Some of these associated dermatoses tend to correlate with disease activity, while others may occur in well-controlled patients. Erythema nodosum is the most common associated cutaneous lesion in IBD and is seen more often in females with active colitis; it presents as multiple tender erythematous subcutaneous nodules on the extremities, typically on the anterior lower legs.9 Pyoderma gangrenousm (PG), the second most common cutaneous lesion in IBD, occurs more frequently with UC and does not appear to correlate with disease activity. PG can appear anywhere on the body, but mostly present on the extremities following trauma. Lesions manifest as painful single or multiple violaceous papule/pustules that ulcerate with gun-metal grey undermined borders and which heal with cribriform scars.9 Another cutaneous association with IBD is hidradenitis suppurativa (HS). In a 2019 meta-analysis and systematic review involving five case-control studies, 2 cross-sectional studies, and 1 cohort study with a total of 93 601 unique participants, analysis demonstrated associations of HS with CD (pooled OR, 2.12; 95% CI, 1.46-3.08) and UC (pooled OR, 1.51; 95% CI, 1.25-1.82). IBD patients tend to have more perianal involvement compared to non-IBD patients with HS.10

Neutrophilic dermatoses including Sweets syndrome, which presents with acute fever and painful nodules and plaques on the upper body, usually presents in conjunction with an active flare up of IBD.11 Bowel-associated dermatosis-arthritis syndrome (BADAS) may also present with papulopustular papules on the extremities, also in the setting of active IBD.12

Cutaneous vasculitis is also seen in association with IBD with or without disease activity. This includes cutaneous small vessels vasculitis (CSVV)13 presenting with palpable purpura evolving into hemorrhagic blisters or cutaneous polyarteritis nodosa (PAN)14 characterized by purpura, nodules, ulcers, and livedo reticularis. 

Mounting evidence suggests an association between EBA and IBDs, such as UC and CD. IBD has been shown to be present in approximately 30% of EBA patients.15 EBA presents with fragile skin blisters which heal with scarring and milia in areas of friction such as hands, elbows, knees, and ankles.16 Bullous pemphigoid (BP) has been thought to be drug induced in the setting of IBD due to the use of mesalamine or sulfasalazine. However, a population-based case-control study involving a total of 5,263 BP patients and 21,052 age-, gender-, and hospital visit number-matched controls from the National Health Insurance Research Database of Taiwan (1997-2013) confirmed that the association between UC and IBD treatment was not associated with development of BP. BP presents as tense blisters overlying a preceding or concomitant pruritic urticarial plaque.17 The prevalence of linear IgA bullous dermatosis (LABD) was found to be 7.1% in patients with UC compared to 0.05% in the general population.18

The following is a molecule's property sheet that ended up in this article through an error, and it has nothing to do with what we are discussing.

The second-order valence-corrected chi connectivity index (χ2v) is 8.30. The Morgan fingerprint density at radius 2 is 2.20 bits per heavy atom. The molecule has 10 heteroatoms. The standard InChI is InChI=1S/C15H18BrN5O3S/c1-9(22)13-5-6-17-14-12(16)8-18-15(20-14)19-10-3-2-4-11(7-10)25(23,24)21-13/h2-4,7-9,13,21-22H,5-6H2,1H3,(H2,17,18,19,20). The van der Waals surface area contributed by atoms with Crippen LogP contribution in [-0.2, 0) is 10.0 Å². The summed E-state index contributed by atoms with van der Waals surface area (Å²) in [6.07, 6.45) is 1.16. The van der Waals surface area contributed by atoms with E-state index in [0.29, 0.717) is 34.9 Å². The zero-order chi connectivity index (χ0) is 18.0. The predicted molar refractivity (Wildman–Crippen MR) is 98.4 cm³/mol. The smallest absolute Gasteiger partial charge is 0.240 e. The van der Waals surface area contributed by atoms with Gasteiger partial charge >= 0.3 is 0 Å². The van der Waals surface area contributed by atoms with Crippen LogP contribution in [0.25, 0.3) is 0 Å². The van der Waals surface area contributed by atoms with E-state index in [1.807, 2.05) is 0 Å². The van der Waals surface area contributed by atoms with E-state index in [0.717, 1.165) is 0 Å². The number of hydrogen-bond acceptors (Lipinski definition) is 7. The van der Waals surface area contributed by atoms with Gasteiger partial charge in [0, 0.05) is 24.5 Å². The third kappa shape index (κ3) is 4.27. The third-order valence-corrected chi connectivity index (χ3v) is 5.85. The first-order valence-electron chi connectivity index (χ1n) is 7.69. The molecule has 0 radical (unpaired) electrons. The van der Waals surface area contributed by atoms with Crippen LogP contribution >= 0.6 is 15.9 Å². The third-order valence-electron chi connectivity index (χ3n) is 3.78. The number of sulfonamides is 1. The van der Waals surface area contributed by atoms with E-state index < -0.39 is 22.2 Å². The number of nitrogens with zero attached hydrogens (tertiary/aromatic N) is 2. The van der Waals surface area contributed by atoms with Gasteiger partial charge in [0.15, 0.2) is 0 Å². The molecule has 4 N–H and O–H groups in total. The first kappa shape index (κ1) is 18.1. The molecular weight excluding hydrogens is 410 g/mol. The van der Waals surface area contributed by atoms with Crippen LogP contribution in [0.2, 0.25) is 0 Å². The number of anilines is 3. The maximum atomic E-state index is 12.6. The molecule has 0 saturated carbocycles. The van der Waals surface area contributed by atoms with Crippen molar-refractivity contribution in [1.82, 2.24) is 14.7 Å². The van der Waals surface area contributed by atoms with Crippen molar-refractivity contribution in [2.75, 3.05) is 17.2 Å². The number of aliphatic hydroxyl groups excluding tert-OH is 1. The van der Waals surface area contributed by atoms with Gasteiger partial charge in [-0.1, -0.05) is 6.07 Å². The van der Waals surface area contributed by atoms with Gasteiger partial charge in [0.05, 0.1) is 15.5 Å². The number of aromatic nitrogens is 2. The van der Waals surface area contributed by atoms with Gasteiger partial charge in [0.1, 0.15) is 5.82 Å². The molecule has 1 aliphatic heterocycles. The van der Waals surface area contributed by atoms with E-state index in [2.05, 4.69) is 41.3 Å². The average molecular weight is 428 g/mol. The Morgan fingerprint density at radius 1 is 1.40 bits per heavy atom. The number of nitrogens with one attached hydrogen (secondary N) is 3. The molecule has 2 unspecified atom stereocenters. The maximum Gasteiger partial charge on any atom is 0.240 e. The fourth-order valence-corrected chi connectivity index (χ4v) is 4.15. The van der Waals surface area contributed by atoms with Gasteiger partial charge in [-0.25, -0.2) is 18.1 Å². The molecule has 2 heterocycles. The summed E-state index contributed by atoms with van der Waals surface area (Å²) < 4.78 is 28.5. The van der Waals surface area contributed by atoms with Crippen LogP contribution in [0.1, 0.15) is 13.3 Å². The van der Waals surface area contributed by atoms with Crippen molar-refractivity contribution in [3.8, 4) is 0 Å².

A significant association exists between IBD and psoriasis as shown in a recent meta-analysis that included over 7.7 million patients. Patients with psoriasis had an increased risk of CD (RR, 2.53; 95% CI, 1.65-3.89) and UC (RR, 1.71; 95% CI, 1.55-1.89).19 Another association which may be medication-induced is the “paradoxical” palmoplantar pustular psoriasis which can be associated with tumour necrosis factor alpha (TNFα) inhibitors. In a review and analysis of 127 case of patients receiving TNFα inhibitors for the treatment of rheumatoid arthritis, ankylosing spondylitis and CD [70 patients on infliximab (55.1%), 35 on etanercept (27.6%), and 22 on adalimumab (17.3%)], there was a documented induction and exacerbation of palmoplantar pustular psoriasis in 40% of these cases, and plaque-type psoriasis in 33.1% of the cases.20

Although lichen nitidus is a rare skin condition that presents as skin-coloured asymptomatic flat-topped monomorphic papules, it has also been reported to be associated with CD. This is especially true of the extensive variant.21 Other associations include erythema annulare centrifugum (EAC), erythema elevatum diutinum (EED), cutaneous lesions of secondary amyloidosis, and coexistence of other autoimmune diseases such as vitiligo. Erythema ab igne, related to repeated use of heating pads to relieve abdominal pain during disease flares, can be seen on various body areas particularly the abdomen.21

The prolonged use of immunosuppressive agents, such as azathioprine and prednisone, and biologics can also increase the risk of skin cancers among IBD patients. The risk of nonmelanoma skin cancers (NMSC) increased more than two-fold in patients with IBD who were taking thiopurines (HR 2.28, 95% CI 1.5-3.5).22 In a meta-analysis comprised of 12 studies involving over 172,000 patients, IBD was associated with a 37% increase in the risk of melanoma (12 studies: RR, 1.37; 95% CI, 1.10-1.70) compared to the general population.23

Figure 1: Associated dermatoses with inflammatory bowel disease (IBD); courtesy of Dr Abdulhadi Jfri, MD



In conclusion, cutaneous findings in patients with IBD have various etiologies, including disease associations, vitamin deficiencies, cutaneous complications, and complications of medical or surgical therapies. The recognition of these clinical cutaneous findings in IBD patients is important for the proper diagnosis and management.